Supertankers sell us short

An open letter to Stephen Harper questions the wisdom of opening B.C. waters to supertankers

Dear editor,

An open letter to Stephen Harper:

Is Supernatural B.C. destined to become a supertankers terminal for Alberta?

This summer, while visiting Haida Gwaii, I attended a potlatch to celebrate 20 years of collaboration between the Haida Nation and Parks Canada for the protection of Gwaii Haanas Park. Gwaii Haanas is 5,000 acres of pristine wilderness protected from the top of the mountains to the bottom of the oceans — one of the only truly protected areas in the world!

Being there has made me more aware of what we stand to lose if supertankers are allowed in B.C. waters. And if even only one of them has a spill… Imagine the deadly consequences to Gwaii Haanas and the rest of B.C.’s coast.

After reading further about Canada’s future plans for oil production, I have some serious questions to ask you Mr. Harper. You say these plans are for the National interests, but whose national interests?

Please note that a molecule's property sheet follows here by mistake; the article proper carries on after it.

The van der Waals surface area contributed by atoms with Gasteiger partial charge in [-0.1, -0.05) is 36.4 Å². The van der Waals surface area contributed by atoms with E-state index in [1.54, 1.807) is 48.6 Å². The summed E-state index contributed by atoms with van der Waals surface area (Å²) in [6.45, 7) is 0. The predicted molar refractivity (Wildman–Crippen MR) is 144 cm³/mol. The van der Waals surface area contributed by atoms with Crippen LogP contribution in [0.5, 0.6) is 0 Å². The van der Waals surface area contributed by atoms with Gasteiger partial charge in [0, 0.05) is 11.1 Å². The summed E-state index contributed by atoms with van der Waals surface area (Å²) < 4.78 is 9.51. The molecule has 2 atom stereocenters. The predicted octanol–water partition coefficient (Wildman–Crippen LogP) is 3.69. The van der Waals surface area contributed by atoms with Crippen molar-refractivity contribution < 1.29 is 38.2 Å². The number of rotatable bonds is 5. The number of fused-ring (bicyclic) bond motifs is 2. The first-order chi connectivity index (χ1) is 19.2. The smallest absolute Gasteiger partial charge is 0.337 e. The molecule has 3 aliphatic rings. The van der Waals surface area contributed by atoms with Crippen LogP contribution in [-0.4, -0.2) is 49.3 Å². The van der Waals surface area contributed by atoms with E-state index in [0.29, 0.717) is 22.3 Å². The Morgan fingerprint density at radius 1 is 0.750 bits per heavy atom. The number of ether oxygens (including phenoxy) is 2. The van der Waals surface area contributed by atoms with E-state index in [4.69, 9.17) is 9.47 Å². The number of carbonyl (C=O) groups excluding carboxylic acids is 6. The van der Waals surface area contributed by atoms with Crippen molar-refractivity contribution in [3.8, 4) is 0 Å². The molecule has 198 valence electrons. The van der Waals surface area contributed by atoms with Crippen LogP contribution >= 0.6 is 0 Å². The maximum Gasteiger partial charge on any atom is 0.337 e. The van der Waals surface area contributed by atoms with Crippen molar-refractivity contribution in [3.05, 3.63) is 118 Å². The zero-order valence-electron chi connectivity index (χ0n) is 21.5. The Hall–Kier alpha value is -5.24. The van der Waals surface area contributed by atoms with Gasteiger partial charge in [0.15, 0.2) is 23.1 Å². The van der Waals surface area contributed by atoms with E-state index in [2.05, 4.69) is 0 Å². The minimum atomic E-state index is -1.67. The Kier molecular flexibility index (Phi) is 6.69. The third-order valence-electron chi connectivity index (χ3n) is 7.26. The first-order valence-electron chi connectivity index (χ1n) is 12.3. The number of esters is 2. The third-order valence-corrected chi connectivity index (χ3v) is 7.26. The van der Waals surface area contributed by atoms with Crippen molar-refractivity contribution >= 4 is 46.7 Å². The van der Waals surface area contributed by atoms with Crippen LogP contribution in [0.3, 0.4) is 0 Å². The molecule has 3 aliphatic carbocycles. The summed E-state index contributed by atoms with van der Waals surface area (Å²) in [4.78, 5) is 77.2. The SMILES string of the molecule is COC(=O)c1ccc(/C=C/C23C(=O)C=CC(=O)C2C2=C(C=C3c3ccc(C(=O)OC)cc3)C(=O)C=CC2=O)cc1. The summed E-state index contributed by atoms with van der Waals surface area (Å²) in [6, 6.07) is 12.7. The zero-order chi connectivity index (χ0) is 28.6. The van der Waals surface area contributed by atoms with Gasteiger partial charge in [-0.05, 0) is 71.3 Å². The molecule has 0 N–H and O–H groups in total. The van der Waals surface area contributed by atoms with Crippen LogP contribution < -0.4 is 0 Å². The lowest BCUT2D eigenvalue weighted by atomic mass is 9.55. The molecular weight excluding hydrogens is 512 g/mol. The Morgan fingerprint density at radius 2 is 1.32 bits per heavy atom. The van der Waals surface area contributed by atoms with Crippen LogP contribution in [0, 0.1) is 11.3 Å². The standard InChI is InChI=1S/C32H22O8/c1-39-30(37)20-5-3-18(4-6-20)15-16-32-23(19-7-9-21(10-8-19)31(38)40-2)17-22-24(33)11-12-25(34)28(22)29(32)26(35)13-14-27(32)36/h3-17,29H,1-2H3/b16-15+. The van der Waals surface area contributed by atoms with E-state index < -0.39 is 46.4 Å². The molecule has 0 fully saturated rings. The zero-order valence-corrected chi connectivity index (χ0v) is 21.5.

I agree with a quote from The Star: ”The rapid extraction and export of raw bitumen without domestic upgrades and refining does not enhance Canada’s productive capacity – it shrinks it!”  Plus the amount of shipping, pipelines, etc. needed to get this unrefined bitumen to Asian markets, in my mind, does not add up to a sensible business plan. In fact it puts Canada’s “supernatural” qualities at great risk for very little monetary return to our nation.

The bitumen now being extracted in our Tar Sands project needs to be mixed with diluents to make it flow through the pipelines; however, Canada does not produce diluents, and must import them from the Middle East. So this means: first the supertankers will be arriving with this hazardous material for diluents, piping it north to the Tar Sands; then the dilbit (bitumen plus diluents) will be piped back to the port and loaded unto the supertankers for shipping to the Asian markets. This plan involves twice the risk to our environment for what kind of a monetary gain to us?

I’m not a big fan of oil refineries…but I certainly would choose them over the current plan for B.C.’s coastline. In a business sense, the refineries would bring value-added jobs to Canada…and we all know that means a brighter economic future for us all — and future generations.

As someone once said: “Foreign countries understand this – that’s why they want our unprocessed bitumen”.

Why are you selling us short?

 

 

Dawne Cressman

Mayne Island

 

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